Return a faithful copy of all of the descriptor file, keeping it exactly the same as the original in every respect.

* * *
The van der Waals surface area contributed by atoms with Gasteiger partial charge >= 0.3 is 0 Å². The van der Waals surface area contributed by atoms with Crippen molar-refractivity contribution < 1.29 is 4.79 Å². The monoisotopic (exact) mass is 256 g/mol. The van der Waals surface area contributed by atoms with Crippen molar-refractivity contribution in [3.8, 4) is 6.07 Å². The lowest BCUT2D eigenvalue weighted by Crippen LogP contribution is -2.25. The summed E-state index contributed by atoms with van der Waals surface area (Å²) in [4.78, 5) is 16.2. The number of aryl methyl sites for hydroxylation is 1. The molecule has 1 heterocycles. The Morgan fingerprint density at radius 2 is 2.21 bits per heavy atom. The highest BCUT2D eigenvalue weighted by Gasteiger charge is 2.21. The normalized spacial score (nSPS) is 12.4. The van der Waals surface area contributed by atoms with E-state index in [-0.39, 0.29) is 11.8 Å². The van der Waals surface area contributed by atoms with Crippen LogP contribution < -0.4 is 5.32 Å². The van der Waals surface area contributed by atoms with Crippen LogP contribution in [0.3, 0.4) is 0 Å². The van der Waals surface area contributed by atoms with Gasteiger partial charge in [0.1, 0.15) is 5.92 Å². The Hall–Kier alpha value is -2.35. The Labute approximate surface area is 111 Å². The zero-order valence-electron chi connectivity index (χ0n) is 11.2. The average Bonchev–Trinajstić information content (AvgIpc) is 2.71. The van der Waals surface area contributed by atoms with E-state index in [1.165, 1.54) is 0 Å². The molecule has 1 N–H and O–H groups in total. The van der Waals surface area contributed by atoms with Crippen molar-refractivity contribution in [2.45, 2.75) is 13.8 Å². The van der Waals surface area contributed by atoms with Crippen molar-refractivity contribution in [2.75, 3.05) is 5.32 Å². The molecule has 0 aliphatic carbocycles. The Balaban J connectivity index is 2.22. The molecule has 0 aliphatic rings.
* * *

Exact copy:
The van der Waals surface area contributed by atoms with Gasteiger partial charge >= 0.3 is 0 Å². The van der Waals surface area contributed by atoms with Crippen molar-refractivity contribution < 1.29 is 4.79 Å². The monoisotopic (exact) mass is 256 g/mol. The van der Waals surface area contributed by atoms with Crippen molar-refractivity contribution in [3.8, 4) is 6.07 Å². The lowest BCUT2D eigenvalue weighted by Crippen LogP contribution is -2.25. The summed E-state index contributed by atoms with van der Waals surface area (Å²) in [4.78, 5) is 16.2. The number of aryl methyl sites for hydroxylation is 1. The molecule has 1 heterocycles. The Morgan fingerprint density at radius 2 is 2.21 bits per heavy atom. The highest BCUT2D eigenvalue weighted by Gasteiger charge is 2.21. The normalized spacial score (nSPS) is 12.4. The van der Waals surface area contributed by atoms with E-state index in [-0.39, 0.29) is 11.8 Å². The van der Waals surface area contributed by atoms with Crippen LogP contribution < -0.4 is 5.32 Å². The van der Waals surface area contributed by atoms with Crippen LogP contribution in [0.3, 0.4) is 0 Å². The van der Waals surface area contributed by atoms with Gasteiger partial charge in [0.1, 0.15) is 5.92 Å². The Hall–Kier alpha value is -2.35. The Labute approximate surface area is 111 Å². The zero-order valence-electron chi connectivity index (χ0n) is 11.2. The average Bonchev–Trinajstić information content (AvgIpc) is 2.71. The van der Waals surface area contributed by atoms with E-state index in [1.165, 1.54) is 0 Å². The molecule has 1 N–H and O–H groups in total. The van der Waals surface area contributed by atoms with Crippen molar-refractivity contribution in [2.45, 2.75) is 13.8 Å². The van der Waals surface area contributed by atoms with Crippen molar-refractivity contribution in [2.75, 3.05) is 5.32 Å². The molecule has 0 aliphatic carbocycles. The Balaban J connectivity index is 2.22. The molecule has 0 aliphatic rings.